Have you ever eaten fresh, ripe, sweet, sun-warmed figs straight from the tree in Israel? Have you seen “fig milk” trickling from the stem when you pick them? Or pomegranates that grow like gems in the summer sun? No wonder there is so much art with pomegranate themes. Have you had fresh grapes dripping with natural sugar, ready to quench your thirst?
But what will the spies do with the gifts of the land? Will they trust? Will they fear? Do they feel entitled, or are they grateful? Will they share? Do they feel worthy?
There’s a story of a man at a table that is laid with a feast, but in his hands are peanuts infested with weevils. He’s holding so tightly to the weevilly peanuts that he has no way to partake of the great feast before him. Undervaluing the good in front of him costs him dearly. If only he would let go of those weevilly peanuts. Do we see the abundance in our lives? Do we understand the source of all the gifts? Are we saying yes to the sweet fruits we’re offered? Are we grateful?
You see what you look for.
Co-Director of Jerusalem’s Shalev Center for Personal Growth
Here we meet the super-sized-grape-cluster. Famously, it is THE symbol for Israel’s Ministry of Tourism. It symbolizes Israel’s greatness, but also the greatness of the people who already lived here, the giants of lore. It is brought as a sign of the Land’s unconquerability.
Fearsomeness and fruitfulness; it is a symbol of utter contradiction.
The fearful spies said, “We saw there giants … We were in our own eyes as ants … so we were in their eyes.” The people are sent into a frenzy of terror and self-doubt. Caleb and Joshua alone stood firm in their faith of the goodness of the land and the goodness of the people.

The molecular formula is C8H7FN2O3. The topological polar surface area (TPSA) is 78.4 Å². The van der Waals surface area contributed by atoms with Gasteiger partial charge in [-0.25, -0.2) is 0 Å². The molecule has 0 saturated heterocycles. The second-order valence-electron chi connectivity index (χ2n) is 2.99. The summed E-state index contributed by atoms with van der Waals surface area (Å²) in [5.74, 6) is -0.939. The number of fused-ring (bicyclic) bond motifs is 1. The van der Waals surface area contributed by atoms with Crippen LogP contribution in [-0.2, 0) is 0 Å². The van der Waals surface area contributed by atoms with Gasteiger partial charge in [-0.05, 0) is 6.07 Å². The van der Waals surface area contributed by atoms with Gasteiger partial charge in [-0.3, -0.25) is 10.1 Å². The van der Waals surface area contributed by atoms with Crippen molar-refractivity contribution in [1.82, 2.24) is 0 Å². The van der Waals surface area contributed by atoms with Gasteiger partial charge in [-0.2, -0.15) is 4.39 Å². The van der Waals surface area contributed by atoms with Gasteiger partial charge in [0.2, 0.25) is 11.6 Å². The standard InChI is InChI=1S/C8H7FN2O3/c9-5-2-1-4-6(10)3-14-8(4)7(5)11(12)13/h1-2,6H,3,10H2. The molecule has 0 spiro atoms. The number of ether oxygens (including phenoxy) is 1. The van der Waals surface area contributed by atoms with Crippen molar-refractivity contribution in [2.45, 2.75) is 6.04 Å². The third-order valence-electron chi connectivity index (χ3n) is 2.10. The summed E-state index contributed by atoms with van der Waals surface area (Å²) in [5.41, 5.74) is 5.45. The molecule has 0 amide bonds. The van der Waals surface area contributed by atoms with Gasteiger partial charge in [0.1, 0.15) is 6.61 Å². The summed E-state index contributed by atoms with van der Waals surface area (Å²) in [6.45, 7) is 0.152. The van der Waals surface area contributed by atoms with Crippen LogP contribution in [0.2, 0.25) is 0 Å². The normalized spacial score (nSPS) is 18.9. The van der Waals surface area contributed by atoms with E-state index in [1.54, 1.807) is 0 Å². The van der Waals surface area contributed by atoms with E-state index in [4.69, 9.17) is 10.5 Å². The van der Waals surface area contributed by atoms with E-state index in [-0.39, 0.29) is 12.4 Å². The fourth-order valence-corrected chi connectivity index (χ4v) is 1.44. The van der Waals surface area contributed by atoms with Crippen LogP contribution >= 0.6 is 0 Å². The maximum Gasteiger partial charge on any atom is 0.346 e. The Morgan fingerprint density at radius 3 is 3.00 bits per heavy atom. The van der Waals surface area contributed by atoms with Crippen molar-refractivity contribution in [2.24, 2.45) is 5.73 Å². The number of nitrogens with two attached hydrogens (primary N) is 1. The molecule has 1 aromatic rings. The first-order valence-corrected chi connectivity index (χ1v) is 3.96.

Note the name Nahal Eshkol, the Brook of the Cluster. There is a modern Hebrew term, eish eshkolot, a man of clusters. It refers to a jack-of-all-trades. Indeed, survival in this land often demands an ability to patch together a cluster of abilities. I have four different business cards on my refrigerator. Each for the same guy. He’s a carpet cleaner, electrician, social worker and taxi driver. The man’s a creative genius. He’s truly an eish eshkolot … and this country is full of them!
As the spies said themselves, “It is a land that eats up its inhabitants, and all those who dwell there are great.” Yes, admittedly, it is a challenge to live here, but those who do touch greatness.
Wherever you live, the Biblical life-hack of this verse teaches us that we choose how we view ourselves – like Ants or like Gi’Ants!
Poet & essayist, abemezrich.com
“Be strong,” Moses had said. “Take hold of the fruit of the land.” Which the spies did. But after, they returned to the camp and held up the fruit and all the people grew wild with panic.
Remember that this is fruit from a valley. Life that fills the empty space.
Maybe the fruit reminded them too much of themselves. A people blooming into a nation in the desert. Think of yourself. How did you feel the first time life held itself up like that? The fruit you will bear. The people you would love and the things you would accomplish. You were the blossoming valley, the question growing its own answers. The grapes and pomegranates and figs. Weren’t you terrified? Even if what you saw was large and sweet. Even if it fulfilled the oldest promise. Even if the wise had already whispered: This is meant for you, take hold, be strong. *
*Last line inspired by a poem by Carrie Fountain